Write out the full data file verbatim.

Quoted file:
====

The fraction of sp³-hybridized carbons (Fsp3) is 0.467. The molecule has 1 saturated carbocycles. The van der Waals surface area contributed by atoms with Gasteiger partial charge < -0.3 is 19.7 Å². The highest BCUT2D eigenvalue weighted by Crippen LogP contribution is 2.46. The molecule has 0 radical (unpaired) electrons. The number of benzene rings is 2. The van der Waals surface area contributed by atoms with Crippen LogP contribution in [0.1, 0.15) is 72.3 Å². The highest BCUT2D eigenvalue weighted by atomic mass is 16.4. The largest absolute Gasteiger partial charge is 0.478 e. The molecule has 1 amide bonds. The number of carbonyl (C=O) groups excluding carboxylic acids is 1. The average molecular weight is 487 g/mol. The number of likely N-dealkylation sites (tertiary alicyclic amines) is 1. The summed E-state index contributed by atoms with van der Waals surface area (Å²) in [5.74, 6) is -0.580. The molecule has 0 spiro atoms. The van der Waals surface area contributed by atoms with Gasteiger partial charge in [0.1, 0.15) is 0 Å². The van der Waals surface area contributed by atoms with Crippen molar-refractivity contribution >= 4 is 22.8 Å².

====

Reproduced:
The fraction of sp³-hybridized carbons (Fsp3) is 0.467. The molecule has 1 saturated carbocycles. The van der Waals surface area contributed by atoms with Gasteiger partial charge < -0.3 is 19.7 Å². The highest BCUT2D eigenvalue weighted by Crippen LogP contribution is 2.46. The molecule has 0 radical (unpaired) electrons. The number of benzene rings is 2. The van der Waals surface area contributed by atoms with Crippen LogP contribution in [0.1, 0.15) is 72.3 Å². The highest BCUT2D eigenvalue weighted by atomic mass is 16.4. The largest absolute Gasteiger partial charge is 0.478 e. The molecule has 1 amide bonds. The number of carbonyl (C=O) groups excluding carboxylic acids is 1. The average molecular weight is 487 g/mol. The number of likely N-dealkylation sites (tertiary alicyclic amines) is 1. The summed E-state index contributed by atoms with van der Waals surface area (Å²) in [5.74, 6) is -0.580. The molecule has 0 spiro atoms. The van der Waals surface area contributed by atoms with Gasteiger partial charge in [0.1, 0.15) is 0 Å². The van der Waals surface area contributed by atoms with Crippen molar-refractivity contribution >= 4 is 22.8 Å².